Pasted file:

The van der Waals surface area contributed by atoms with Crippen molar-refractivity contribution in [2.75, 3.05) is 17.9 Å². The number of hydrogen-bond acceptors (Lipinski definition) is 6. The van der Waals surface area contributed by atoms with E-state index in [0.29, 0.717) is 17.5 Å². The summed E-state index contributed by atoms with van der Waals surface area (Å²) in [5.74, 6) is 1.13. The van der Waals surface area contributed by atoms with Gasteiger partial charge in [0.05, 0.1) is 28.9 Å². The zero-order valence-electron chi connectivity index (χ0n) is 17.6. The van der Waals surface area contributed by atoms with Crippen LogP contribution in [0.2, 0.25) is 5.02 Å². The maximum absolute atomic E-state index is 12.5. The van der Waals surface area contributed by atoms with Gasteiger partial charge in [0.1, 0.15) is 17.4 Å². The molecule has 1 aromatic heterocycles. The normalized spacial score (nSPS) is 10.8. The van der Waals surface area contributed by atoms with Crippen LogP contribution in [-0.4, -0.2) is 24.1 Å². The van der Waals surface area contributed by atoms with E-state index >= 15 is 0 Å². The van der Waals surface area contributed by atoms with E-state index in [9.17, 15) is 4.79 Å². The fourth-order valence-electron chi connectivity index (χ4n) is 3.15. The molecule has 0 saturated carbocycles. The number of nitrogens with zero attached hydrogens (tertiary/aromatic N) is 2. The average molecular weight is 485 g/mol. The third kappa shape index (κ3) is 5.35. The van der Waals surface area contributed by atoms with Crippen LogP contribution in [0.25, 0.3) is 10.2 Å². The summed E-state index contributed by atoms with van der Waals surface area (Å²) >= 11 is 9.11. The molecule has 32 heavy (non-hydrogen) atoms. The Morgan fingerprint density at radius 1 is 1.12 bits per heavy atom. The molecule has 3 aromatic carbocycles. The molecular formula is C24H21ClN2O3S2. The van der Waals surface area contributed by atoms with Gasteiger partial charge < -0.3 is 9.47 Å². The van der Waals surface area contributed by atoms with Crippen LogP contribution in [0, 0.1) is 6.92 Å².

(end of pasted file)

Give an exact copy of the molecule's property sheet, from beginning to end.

The van der Waals surface area contributed by atoms with Crippen molar-refractivity contribution in [2.75, 3.05) is 17.9 Å². The number of hydrogen-bond acceptors (Lipinski definition) is 6. The van der Waals surface area contributed by atoms with E-state index in [0.29, 0.717) is 17.5 Å². The summed E-state index contributed by atoms with van der Waals surface area (Å²) in [5.74, 6) is 1.13. The van der Waals surface area contributed by atoms with Gasteiger partial charge in [0.05, 0.1) is 28.9 Å². The zero-order valence-electron chi connectivity index (χ0n) is 17.6. The van der Waals surface area contributed by atoms with Crippen LogP contribution in [0.2, 0.25) is 5.02 Å². The maximum absolute atomic E-state index is 12.5. The van der Waals surface area contributed by atoms with Gasteiger partial charge in [0.1, 0.15) is 17.4 Å². The molecule has 1 aromatic heterocycles. The normalized spacial score (nSPS) is 10.8. The van der Waals surface area contributed by atoms with Crippen LogP contribution in [-0.4, -0.2) is 24.1 Å². The van der Waals surface area contributed by atoms with E-state index >= 15 is 0 Å². The van der Waals surface area contributed by atoms with E-state index in [9.17, 15) is 4.79 Å². The fourth-order valence-electron chi connectivity index (χ4n) is 3.15. The molecule has 0 saturated carbocycles. The number of nitrogens with zero attached hydrogens (tertiary/aromatic N) is 2. The average molecular weight is 485 g/mol. The third kappa shape index (κ3) is 5.35. The van der Waals surface area contributed by atoms with Crippen LogP contribution in [0.25, 0.3) is 10.2 Å². The summed E-state index contributed by atoms with van der Waals surface area (Å²) >= 11 is 9.11. The molecule has 32 heavy (non-hydrogen) atoms. The Morgan fingerprint density at radius 1 is 1.12 bits per heavy atom. The molecule has 3 aromatic carbocycles. The molecular formula is C24H21ClN2O3S2. The van der Waals surface area contributed by atoms with Gasteiger partial charge < -0.3 is 9.47 Å². The van der Waals surface area contributed by atoms with Crippen LogP contribution in [0, 0.1) is 6.92 Å².